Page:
Foreign companies are leading the run for slaughter-free food, and planning great advancements for the 2020 decade
The 2020 decade must bring many positive novelties for the consumers that are expecting the arrival of lab-grown meat in the supermarkets. Proof is that many startups worldwide are looking for resources and are getting closer to another alternative to animal protein.
This initiative aims at serving the global demand for alternative meat, and even for vegetable products, consequently, the meat grows in laboratory based on stem cells. According to the Cellular Agriculture Society (CAS), in the U.S., the industrial production of this type of food should reach large scale and worldwide distribution in 2025.
The CAS director, Kristopher Gasteratos, believes that in the 2020 decade the consumption of lab-grown meat may increase between 10% and 20% every year, reaching 70% of market-share, chiefly in pioneer countries in the production of these products. “The development is facing the same obstacles as autonomous cars: research and development, consumer acceptance and regulation. Costs, however, may be a more important bottleneck than the regulation”, Gasteratos explains.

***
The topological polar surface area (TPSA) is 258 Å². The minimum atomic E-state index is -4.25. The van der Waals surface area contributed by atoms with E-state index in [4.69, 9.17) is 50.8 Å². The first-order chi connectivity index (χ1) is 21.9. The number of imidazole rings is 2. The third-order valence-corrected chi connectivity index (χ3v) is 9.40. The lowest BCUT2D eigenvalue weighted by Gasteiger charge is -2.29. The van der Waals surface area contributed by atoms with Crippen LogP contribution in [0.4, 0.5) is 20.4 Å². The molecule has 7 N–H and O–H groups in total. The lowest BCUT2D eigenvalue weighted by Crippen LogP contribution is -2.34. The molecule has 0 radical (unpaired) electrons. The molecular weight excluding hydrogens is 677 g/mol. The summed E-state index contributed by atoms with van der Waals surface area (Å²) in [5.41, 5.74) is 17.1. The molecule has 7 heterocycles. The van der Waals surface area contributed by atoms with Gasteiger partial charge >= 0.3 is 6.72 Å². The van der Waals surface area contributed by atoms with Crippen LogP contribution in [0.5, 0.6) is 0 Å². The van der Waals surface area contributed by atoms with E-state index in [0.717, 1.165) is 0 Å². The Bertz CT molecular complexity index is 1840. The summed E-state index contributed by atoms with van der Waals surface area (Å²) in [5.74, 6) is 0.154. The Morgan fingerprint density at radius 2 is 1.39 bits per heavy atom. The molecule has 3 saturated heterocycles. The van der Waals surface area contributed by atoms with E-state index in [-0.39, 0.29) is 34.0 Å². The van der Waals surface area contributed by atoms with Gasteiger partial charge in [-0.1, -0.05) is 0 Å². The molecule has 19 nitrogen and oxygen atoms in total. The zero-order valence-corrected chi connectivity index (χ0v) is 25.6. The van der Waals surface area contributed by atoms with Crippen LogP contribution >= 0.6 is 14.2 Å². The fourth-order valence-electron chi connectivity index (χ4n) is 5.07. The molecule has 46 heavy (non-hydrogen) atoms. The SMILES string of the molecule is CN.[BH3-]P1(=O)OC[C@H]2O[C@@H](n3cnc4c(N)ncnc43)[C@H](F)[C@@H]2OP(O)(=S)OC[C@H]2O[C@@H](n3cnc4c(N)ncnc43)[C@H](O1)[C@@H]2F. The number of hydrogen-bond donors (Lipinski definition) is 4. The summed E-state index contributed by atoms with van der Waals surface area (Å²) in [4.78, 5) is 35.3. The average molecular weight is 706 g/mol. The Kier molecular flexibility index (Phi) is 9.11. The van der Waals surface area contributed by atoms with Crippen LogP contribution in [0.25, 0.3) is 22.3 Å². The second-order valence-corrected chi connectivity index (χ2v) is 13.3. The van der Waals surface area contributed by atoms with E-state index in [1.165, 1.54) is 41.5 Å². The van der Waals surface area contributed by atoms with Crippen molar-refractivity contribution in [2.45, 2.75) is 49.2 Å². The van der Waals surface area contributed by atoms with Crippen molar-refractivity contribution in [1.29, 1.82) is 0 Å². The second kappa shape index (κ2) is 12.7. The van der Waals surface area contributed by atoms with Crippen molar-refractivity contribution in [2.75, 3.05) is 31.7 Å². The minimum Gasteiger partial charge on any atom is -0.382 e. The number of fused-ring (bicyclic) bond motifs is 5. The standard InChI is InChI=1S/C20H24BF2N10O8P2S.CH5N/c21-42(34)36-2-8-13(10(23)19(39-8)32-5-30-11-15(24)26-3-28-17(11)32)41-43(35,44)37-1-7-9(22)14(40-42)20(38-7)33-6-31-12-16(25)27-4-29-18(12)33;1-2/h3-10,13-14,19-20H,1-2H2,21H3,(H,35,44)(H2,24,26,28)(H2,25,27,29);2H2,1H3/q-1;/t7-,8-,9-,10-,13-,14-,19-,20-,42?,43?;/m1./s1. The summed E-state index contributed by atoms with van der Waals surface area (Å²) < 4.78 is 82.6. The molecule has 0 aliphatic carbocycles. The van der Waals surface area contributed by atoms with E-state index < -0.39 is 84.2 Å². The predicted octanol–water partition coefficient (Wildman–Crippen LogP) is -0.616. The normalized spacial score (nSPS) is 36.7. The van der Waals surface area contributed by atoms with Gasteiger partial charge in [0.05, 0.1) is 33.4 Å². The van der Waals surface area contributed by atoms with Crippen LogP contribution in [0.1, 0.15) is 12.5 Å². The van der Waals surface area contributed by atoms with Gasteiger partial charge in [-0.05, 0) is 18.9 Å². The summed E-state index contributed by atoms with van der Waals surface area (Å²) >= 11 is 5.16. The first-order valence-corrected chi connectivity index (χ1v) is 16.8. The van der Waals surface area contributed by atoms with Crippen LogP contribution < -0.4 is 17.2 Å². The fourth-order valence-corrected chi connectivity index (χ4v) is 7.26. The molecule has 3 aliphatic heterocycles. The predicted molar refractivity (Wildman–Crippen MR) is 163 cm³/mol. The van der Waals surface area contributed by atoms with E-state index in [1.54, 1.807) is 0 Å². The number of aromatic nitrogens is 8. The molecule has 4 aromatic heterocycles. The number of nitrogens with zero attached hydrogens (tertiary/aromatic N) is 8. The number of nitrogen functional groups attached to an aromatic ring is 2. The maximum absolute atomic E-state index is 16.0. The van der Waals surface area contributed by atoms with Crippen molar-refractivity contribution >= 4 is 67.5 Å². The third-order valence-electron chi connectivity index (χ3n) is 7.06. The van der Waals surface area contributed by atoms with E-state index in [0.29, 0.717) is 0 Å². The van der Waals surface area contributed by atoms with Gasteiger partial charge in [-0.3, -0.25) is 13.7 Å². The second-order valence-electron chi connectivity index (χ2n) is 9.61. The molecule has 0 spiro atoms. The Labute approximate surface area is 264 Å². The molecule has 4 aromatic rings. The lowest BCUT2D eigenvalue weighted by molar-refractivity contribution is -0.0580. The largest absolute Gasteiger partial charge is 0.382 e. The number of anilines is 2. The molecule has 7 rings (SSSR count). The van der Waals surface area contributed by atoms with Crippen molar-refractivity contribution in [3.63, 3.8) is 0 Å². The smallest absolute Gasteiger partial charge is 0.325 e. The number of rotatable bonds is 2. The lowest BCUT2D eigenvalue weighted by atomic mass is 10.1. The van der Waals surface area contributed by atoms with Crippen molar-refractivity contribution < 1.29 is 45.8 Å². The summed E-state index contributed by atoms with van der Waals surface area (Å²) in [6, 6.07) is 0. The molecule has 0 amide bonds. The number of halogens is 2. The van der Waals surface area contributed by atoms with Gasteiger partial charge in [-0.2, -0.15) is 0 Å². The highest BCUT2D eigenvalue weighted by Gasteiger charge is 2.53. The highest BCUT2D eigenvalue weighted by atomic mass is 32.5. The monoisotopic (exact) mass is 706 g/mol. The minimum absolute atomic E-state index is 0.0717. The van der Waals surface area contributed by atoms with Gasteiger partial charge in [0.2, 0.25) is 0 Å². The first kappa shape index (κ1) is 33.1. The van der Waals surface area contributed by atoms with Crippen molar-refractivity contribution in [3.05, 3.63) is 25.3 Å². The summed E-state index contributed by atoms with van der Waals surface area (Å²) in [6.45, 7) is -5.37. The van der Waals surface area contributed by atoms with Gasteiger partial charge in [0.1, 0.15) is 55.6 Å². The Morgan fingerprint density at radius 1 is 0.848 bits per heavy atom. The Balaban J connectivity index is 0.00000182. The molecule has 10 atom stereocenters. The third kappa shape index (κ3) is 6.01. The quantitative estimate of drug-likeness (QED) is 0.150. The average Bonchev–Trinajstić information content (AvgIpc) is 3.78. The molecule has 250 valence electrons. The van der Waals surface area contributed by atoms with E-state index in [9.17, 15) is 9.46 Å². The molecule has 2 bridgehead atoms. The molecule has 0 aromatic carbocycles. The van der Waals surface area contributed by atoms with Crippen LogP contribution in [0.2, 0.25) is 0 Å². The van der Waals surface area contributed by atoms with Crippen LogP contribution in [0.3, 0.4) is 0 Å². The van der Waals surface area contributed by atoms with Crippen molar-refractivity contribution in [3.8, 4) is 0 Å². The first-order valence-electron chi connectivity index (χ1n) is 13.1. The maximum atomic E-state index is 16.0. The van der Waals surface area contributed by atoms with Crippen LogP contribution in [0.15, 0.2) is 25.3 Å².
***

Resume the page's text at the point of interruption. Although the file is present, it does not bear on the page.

Among the main startups that are closer to put these products on the gondolas, the Dutch company Mosa Meat has developed the first lab-grown hamburger leveraging R$ 34 million from the Bell Foods, Switzerland’s largest meat processor. The company intends to produce around ten kilos of meat per week this year, increasing this production to 50 kilos in the next two years.
Meatable, another Dutch company, has leveraged US$ 10 million in investments to produce animal slaughter-free meat and delivery steaks to the country’s restaurants and supermarkets until 2022. Moreover, the Israeli company Aleph Farms, was able to do a 3D printing of a steak the International Space Station, in September 2019.
The American company, Finless, has available R$14.3 million to create fish meat from stem cells of fish muscle tissue and, consequently, an alternative to massive fishing.